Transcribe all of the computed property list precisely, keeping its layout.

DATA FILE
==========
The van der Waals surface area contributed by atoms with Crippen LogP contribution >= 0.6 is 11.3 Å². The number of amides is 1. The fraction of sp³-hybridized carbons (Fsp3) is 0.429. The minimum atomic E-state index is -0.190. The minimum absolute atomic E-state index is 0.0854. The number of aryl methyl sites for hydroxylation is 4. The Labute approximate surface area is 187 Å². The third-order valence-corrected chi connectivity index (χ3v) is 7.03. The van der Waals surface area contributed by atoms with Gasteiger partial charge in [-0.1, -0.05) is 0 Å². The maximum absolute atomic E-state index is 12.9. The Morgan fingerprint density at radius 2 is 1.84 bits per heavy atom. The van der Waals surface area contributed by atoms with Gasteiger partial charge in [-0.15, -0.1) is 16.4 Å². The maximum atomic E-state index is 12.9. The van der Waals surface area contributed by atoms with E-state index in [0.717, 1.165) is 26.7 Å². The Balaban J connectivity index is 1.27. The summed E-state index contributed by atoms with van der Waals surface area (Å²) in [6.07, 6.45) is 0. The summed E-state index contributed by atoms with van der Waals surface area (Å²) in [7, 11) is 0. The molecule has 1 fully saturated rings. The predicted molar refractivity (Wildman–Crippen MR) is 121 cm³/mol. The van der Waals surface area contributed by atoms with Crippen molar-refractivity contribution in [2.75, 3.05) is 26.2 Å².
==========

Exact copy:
The van der Waals surface area contributed by atoms with Crippen LogP contribution >= 0.6 is 11.3 Å². The number of amides is 1. The fraction of sp³-hybridized carbons (Fsp3) is 0.429. The minimum atomic E-state index is -0.190. The minimum absolute atomic E-state index is 0.0854. The number of aryl methyl sites for hydroxylation is 4. The Labute approximate surface area is 187 Å². The third-order valence-corrected chi connectivity index (χ3v) is 7.03. The van der Waals surface area contributed by atoms with Gasteiger partial charge in [-0.1, -0.05) is 0 Å². The maximum absolute atomic E-state index is 12.9. The Morgan fingerprint density at radius 2 is 1.84 bits per heavy atom. The van der Waals surface area contributed by atoms with Gasteiger partial charge in [-0.15, -0.1) is 16.4 Å². The maximum atomic E-state index is 12.9. The van der Waals surface area contributed by atoms with E-state index in [0.717, 1.165) is 26.7 Å². The Balaban J connectivity index is 1.27. The summed E-state index contributed by atoms with van der Waals surface area (Å²) in [6.07, 6.45) is 0. The summed E-state index contributed by atoms with van der Waals surface area (Å²) in [7, 11) is 0. The molecule has 1 fully saturated rings. The predicted molar refractivity (Wildman–Crippen MR) is 121 cm³/mol. The van der Waals surface area contributed by atoms with Crippen molar-refractivity contribution in [2.75, 3.05) is 26.2 Å².